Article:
OMAHA, Neb. (KMTV) — The Omaha District of the U.S. Army Corps of Engineers is continuing to work with state, local, and tribal governments to repair over 350 miles of damaged levees.
The stretch of levees on the Missouri, Platte and Elkhorn rivers and tributaries have endured significant flood damage. Due to the magnitude of that damage, efforts to repair the levees will take an extended amount of time. However, the Army Corps of Engineers out of Omaha is initiating efforts to perform damage assessments as the water recedes and access to levee systems become available, a press release from the U.S. Army Corps of Engineers says.
Because of record inflows surpassing their designed levels of protection, much of the levee system remains compromised.
As of noon Saturday, 47 confirmed breaches were reported at the following locations, according to the U.S. Army Corps press release:
L611-614 (South of Council Bluffs, Iowa), L-601 (South of Glenwood, Iowa), L-594 (near Fremont County, Iowa), L-575 (Fremont County, Iowa), L-550 (Atchison County, Missouri), L-536 (Atchinson County, Missouri), R-613 (Sarpy County, Nebraska), R-562 (Nemaha County, Nebraska), Western Sarpy (Ashland, Nebraska), Clear Creek (Ashland, Nebraska), Union Levee (Valley, Nebraska), and R-573 (Otoe County, Nebraska). In addition, levee 550 remains over topping.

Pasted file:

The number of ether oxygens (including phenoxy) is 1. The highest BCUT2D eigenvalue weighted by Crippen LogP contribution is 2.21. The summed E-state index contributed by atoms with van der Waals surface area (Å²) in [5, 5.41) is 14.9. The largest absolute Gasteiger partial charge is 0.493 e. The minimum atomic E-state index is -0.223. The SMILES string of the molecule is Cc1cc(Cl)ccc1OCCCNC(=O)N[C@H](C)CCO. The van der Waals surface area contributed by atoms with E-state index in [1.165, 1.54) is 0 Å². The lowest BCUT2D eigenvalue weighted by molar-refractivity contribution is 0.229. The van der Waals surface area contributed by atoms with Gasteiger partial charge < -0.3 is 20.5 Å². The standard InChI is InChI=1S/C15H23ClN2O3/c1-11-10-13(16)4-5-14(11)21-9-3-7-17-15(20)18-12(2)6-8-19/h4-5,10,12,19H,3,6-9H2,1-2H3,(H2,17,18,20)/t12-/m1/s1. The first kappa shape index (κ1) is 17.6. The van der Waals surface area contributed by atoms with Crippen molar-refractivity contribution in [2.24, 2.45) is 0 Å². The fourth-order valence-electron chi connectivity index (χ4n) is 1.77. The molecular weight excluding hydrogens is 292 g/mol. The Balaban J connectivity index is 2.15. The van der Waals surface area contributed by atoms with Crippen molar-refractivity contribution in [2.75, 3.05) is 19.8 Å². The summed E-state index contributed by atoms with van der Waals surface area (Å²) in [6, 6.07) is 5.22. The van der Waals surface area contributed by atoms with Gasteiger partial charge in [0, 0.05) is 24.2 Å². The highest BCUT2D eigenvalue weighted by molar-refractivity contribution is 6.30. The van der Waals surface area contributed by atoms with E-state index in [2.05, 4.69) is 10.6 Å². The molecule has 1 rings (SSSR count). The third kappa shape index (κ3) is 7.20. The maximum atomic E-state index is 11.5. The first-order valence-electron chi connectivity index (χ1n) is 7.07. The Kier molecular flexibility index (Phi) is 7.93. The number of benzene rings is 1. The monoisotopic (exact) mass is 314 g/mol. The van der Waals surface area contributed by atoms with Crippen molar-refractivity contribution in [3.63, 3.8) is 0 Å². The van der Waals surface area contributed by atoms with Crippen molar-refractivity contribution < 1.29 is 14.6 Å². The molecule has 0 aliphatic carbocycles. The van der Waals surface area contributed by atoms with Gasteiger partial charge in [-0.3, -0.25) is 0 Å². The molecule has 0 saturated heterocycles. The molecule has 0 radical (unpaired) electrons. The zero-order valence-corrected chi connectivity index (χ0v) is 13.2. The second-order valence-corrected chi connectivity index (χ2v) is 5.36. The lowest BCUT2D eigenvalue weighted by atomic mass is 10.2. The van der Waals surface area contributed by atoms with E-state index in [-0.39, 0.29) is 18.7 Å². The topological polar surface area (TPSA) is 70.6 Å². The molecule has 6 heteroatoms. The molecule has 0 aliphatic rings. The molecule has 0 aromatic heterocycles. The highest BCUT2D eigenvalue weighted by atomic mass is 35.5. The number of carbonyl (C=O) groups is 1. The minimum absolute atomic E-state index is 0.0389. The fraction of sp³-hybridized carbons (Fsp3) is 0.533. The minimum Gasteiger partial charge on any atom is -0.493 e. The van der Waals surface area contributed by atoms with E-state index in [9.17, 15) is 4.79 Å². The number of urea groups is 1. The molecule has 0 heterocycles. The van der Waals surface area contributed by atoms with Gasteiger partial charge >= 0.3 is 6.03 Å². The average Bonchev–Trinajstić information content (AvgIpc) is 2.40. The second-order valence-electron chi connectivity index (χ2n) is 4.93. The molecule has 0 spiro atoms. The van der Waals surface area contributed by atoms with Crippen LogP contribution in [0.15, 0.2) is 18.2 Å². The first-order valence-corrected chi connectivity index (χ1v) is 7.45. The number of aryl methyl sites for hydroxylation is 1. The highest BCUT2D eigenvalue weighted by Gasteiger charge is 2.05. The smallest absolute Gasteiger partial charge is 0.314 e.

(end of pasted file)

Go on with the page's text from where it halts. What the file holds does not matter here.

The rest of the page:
The Omaha District has started underwater surveys of scour holes along the Platte and Missouri rivers, along with collecting aerial images to support the efforts. Their primary focus remains on ensuring the safety of residents and communicating the conditions of river systems.
Approximately 227,000 sandbags, 2,020 super sandbags, 9,930 feet of HESCO barriers, seven pumps and 21 poly rolls have been distributed by the Omaha District.